I Was There: Hiroshima Bombing, 1945
Thursday 6 August marks 70 years since the US military dropped the atomic bomb on the Japanese city of Hiroshima. This bomb, along with a second dropped on Nagasaki three days later, led to the end of World War Two.
5 live's Peter Allen is in Japan and has been speaking to survivors, witnesses, and those involved in the day's events.
The thirteen-year-old girl who survived the blast
Setsuko Thurlow (née Nakamura) was a 13 year old school girl at the time of the bomb, and the youngest of seven children.
I saw a blueish white flash all around me... together with the building, my body was falling"Setsuko Thurlow, Hiroshima bomb survivor
It was her first day in her role as an army decoder, stationed 1.2 miles from the hypocentre of the bomb.
This was unlike most school-age children of Hiroshima who were clearing fire lanes in the city centre that morning and were killed instantly by the bomb.
At 8.15am that morning, Setsuko was caught up in the blast. She remembers the “blueish white flash” that threw her into the air and plunged her into “total darkness and silence”.
Setsuko thought she was “facing death,” but was rescued by a soldier and taken outside, where she witnessed the terrible injuries of other survivors.
They were covered with blood, and their skin and flesh burned and peeling off"Setsuko Thurlow, Hiroshima bomb survivor
“They were covered with blood, and their skin and flesh burned and peeling off,” Setsuko said. “Some were carrying their eyeballs in their hands.”
Setsuko’s parents were unhurt by the bomb, but her older sister Ayako and her baby died from their injuries.
Setsuko later left Japan to marry a Canadian, James Thurlow, and began travelling the world calling for nuclear disarmament.
“You can’t even call them bombs,” the 84-year-old said. “They are more than bombs; they are machines for killing masses of human beings. They should never be allowed to be used.”
The Manhattan Project bomb switch tester
Physics graduate Ben Bederson was 22 when he applied to join the Manhattan Project: the top-secret operation tasked with creating nuclear weapons, based in the New Mexico desert.
Everybody felt that it would save lives... It avoided the necessity of having to invade Japan"Ben Bederson, Manhattan Project veteran
At the time in in Autumn 1943, the New Yorker was not told what the project was for, and his first assignment was about testing the strength of containers for holding explosives.
After being told of plans for the bombs, in June 1944 he was shipped to the Pacific Island of Tinian, where his job was to test ignition switches for the atomic bomb “Fat Man”, which was later used on Nagasaki.
Bederson, now 95, said he “certainly” knew the damage the "Little Boy" bomb could cause when it was dropped on Hiroshima on 6 June 1945, but believed it was “justified” to “end the war”.
“Everybody felt that it would save lives,” he said. “It avoided the necessity of having to invade Japan which would have caused thousands of allied deaths and probably hundreds of thousands of Japanese deaths.”
The British flight mechanic stationed in Hiroshima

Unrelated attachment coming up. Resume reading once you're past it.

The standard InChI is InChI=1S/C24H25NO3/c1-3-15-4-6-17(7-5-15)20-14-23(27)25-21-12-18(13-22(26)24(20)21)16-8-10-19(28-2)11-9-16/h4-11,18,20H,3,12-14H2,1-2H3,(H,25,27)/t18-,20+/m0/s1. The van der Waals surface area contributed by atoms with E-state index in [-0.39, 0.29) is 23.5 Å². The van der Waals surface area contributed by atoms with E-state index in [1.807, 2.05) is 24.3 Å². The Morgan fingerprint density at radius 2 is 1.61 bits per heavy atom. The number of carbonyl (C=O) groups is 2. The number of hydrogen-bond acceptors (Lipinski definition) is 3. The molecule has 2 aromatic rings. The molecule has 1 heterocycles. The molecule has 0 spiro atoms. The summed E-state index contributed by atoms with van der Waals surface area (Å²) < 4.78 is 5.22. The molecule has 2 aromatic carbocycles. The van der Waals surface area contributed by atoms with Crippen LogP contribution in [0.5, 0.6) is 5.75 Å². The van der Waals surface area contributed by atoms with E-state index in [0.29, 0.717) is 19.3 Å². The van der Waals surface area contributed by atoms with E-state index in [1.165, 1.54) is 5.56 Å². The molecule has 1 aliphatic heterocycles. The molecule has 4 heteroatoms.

Ernest Astley was a British 18-year-old flight mechanic, working on Spitfire 14s with 17 Squadron, when he was sent to Japan, arriving in September 1946.
It was frightening really, that one bomb could kill so many people and do so much damage"Ernest Astley, British veteran
Despite being almost a year after the bombing, on August 6 1945, he said the devastation in the country was still clear, with buildings flattened and “mounds” of green bottles and bicycles welded together.
“It was frightening really, that one bomb could kill so many people and do so much damage” Astley said, now aged 87.
However, he added that the Allied forces would have “been in a lot of trouble” had the bomb not been dropped.
It was essential that they dropped the bomb because they never would have surrendered otherwise"Ernest Astley, British veteran
“It’s mountainous country with a lot of caves and woodland and we would’ve been more or less killing one-for-one,” he said.
Astley visited Hiroshima on three more occasions after that, and on his final trip in 1948 he spoke to a survivor “who agreed that it was the right thing to do” to save Japanese and Allied lives.
“Young girls were already there with sharpened bamboo to kill us with,” he said.
“It was essential that they dropped the bomb because they never would have surrendered otherwise."
The eight-year-old girl who “saw hell”
Keiko Ogura was eight-years-old when the bomb fell. She was at home, around 1.5 miles from the blast’s hypocentre.
A couple victims all of a sudden died in front of me. I couldn’t understand, I was shocked"Keiko Ogura, Hiroshima survivor
Though she, her parents and brothers suffered only minor injuries, her house was destroyed. The ceiling and roof tiles had been blown away, and the doors and window panes shattered.
Keiko has never forgotten the “ghost people” she encountered that day.
She helped bring water from the well for survivors, but says some victims “all of a sudden, died in front of [her]”.
Aged 78 now, and still living in Hiroshima city, Keiko says her experience proves nuclear weapons are “inhumane” and should be banned.
“People are discussing whether they need or should preserve nuclear weapons or not, it’s ridiculous. Because I saw the hell.”